WOC 2008 – Israeli summary   Leave a comment

From the Israeli point of view, WOC 2008 is over, after Pavel finished 42nd in a disappointing long distance final (and we have no relay team). Now is the time for a short summary, from my viewpoint as the national coach over the past 13 years.
In order to summarise, we really have to divide our team into two:
Pavel Gvozdev
Pavel is on a level of his own, and is not a product of Israeli orienteering – a self-made athlete, with the potential to improve even further and start aiming for top ten places in WOC. He is still young (24) and needs some expert coaching, which is not available in Israel.
We should invest in Pavel by supporting him financially, making sure he stays connected to Israel even though he lives in Russia, and trying to find a top-level European coach (and maybe also a Scandinavian club) for him.
All the others
The best Israeli-grown orienteers are still not good enough to qualify for a WOC final, but are slowly improving. The best way to analyse our progress over the past years is with a chart of the World Ranking points gained in WOC qualification (men only, Pavel excluded), as I think this is the most objective measure of an orienteering result:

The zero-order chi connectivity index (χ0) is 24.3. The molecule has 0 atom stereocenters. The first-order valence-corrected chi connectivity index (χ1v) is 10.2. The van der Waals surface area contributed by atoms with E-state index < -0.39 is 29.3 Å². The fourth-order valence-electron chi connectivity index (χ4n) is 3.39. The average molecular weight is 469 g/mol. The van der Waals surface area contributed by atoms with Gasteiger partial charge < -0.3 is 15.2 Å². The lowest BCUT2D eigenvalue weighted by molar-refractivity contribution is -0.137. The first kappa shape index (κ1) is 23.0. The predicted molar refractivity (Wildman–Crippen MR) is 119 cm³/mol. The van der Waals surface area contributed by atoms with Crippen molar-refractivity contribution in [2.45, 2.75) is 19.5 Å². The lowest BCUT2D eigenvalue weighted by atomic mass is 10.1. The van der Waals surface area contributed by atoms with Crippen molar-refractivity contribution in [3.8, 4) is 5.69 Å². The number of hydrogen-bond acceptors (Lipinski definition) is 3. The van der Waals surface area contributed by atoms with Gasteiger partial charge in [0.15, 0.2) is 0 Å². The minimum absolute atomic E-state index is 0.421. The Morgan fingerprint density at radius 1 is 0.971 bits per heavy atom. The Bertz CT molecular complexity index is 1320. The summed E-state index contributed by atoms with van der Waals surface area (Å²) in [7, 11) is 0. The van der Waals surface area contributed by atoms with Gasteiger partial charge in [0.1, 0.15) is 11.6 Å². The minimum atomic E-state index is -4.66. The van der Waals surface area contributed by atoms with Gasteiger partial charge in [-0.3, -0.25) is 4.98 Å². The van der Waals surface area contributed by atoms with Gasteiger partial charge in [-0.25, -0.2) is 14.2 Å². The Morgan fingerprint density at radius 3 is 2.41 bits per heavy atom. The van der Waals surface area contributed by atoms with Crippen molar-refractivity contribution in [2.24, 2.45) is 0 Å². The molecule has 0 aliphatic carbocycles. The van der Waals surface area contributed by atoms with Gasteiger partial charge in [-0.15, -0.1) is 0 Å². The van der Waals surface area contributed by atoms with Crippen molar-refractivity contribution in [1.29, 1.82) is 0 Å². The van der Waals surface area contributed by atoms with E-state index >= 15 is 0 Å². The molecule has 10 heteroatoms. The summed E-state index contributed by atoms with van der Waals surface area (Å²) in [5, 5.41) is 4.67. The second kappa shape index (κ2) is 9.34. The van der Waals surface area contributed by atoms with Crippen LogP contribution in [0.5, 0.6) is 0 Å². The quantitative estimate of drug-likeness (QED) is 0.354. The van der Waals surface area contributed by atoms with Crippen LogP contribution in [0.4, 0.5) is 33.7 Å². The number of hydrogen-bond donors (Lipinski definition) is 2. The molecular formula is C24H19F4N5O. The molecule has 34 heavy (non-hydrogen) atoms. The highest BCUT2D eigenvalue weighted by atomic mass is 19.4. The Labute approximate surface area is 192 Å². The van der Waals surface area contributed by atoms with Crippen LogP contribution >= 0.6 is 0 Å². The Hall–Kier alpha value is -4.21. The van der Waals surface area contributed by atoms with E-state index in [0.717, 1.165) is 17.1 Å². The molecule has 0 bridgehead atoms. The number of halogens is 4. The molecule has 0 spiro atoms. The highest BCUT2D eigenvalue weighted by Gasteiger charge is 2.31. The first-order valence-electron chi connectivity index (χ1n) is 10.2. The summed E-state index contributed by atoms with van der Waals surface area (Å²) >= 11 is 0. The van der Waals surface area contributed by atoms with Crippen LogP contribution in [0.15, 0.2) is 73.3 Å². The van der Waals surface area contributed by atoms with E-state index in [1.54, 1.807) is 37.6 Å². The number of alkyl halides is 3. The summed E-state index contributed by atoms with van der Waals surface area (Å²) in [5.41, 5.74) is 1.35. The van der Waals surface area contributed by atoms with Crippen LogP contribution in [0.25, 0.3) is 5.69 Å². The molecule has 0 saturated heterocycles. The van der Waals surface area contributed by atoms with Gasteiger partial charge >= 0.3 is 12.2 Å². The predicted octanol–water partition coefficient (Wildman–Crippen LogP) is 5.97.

The chart shows no real progress since 2003 with the top results (just under 1000 points), but I am confident that our orienteers today are better, physically and technically. Our main problem is getting them to use their ability to it's maximum when it matters. Here is a table analysing the performance level in WOC since 2003, in my (subjective) opinion:
Good = ran at maximum ability (not necessarily perfect)
Medium = an "OK" race
Bad = a catastrophe

We need to get our percentage of "good" results over 50%, while continuing to improve physically and technically. For that, the top Israeli orienteers need more experience in high level competition, both locally and abroad, in all orienteering disciplines. To put things in perspective: I've been orienteering regularly abroad (every summer, plus a few other trips) for 15 years, and only in the past 2-3 years have I become confident of running at above 90% of my ability in nearly every race. So how do we do it for the team? I don't know, but I'm thinking. And of course I don't make the decisions any more.
The combination of improved ability and a very good race will enable another Israeli orienteer to qualify for a WOC final within the next few years, and that should be our goal. And maybe, one day, a medal for Pavel?

Posted 19/07/2008 by dchissick in Uncategorized

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